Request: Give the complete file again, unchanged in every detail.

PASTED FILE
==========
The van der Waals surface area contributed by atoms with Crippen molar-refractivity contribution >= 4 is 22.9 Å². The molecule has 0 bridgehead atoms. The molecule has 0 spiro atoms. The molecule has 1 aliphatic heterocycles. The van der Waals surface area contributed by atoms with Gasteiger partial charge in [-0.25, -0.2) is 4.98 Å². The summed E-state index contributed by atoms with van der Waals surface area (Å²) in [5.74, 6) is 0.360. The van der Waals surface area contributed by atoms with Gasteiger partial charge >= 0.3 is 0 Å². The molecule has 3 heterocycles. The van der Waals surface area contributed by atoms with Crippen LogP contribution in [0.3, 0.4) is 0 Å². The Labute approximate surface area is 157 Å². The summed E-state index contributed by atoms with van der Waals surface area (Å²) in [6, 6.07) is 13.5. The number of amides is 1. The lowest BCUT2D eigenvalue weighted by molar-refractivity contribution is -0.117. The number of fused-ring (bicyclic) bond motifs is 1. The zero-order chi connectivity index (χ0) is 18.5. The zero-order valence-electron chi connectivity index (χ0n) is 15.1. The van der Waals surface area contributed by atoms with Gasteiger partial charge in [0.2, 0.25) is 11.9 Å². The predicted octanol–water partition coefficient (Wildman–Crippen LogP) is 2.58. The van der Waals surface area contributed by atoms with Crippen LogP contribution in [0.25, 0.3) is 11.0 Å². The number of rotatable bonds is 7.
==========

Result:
The van der Waals surface area contributed by atoms with Crippen molar-refractivity contribution >= 4 is 22.9 Å². The molecule has 0 bridgehead atoms. The molecule has 0 spiro atoms. The molecule has 1 aliphatic heterocycles. The van der Waals surface area contributed by atoms with Gasteiger partial charge in [-0.25, -0.2) is 4.98 Å². The summed E-state index contributed by atoms with van der Waals surface area (Å²) in [5.74, 6) is 0.360. The van der Waals surface area contributed by atoms with Gasteiger partial charge >= 0.3 is 0 Å². The molecule has 3 heterocycles. The van der Waals surface area contributed by atoms with Crippen LogP contribution in [0.3, 0.4) is 0 Å². The Labute approximate surface area is 157 Å². The summed E-state index contributed by atoms with van der Waals surface area (Å²) in [6, 6.07) is 13.5. The number of amides is 1. The lowest BCUT2D eigenvalue weighted by molar-refractivity contribution is -0.117. The number of fused-ring (bicyclic) bond motifs is 1. The zero-order chi connectivity index (χ0) is 18.5. The zero-order valence-electron chi connectivity index (χ0n) is 15.1. The van der Waals surface area contributed by atoms with Gasteiger partial charge in [0.2, 0.25) is 11.9 Å². The predicted octanol–water partition coefficient (Wildman–Crippen LogP) is 2.58. The van der Waals surface area contributed by atoms with Crippen LogP contribution in [0.25, 0.3) is 11.0 Å². The number of rotatable bonds is 7.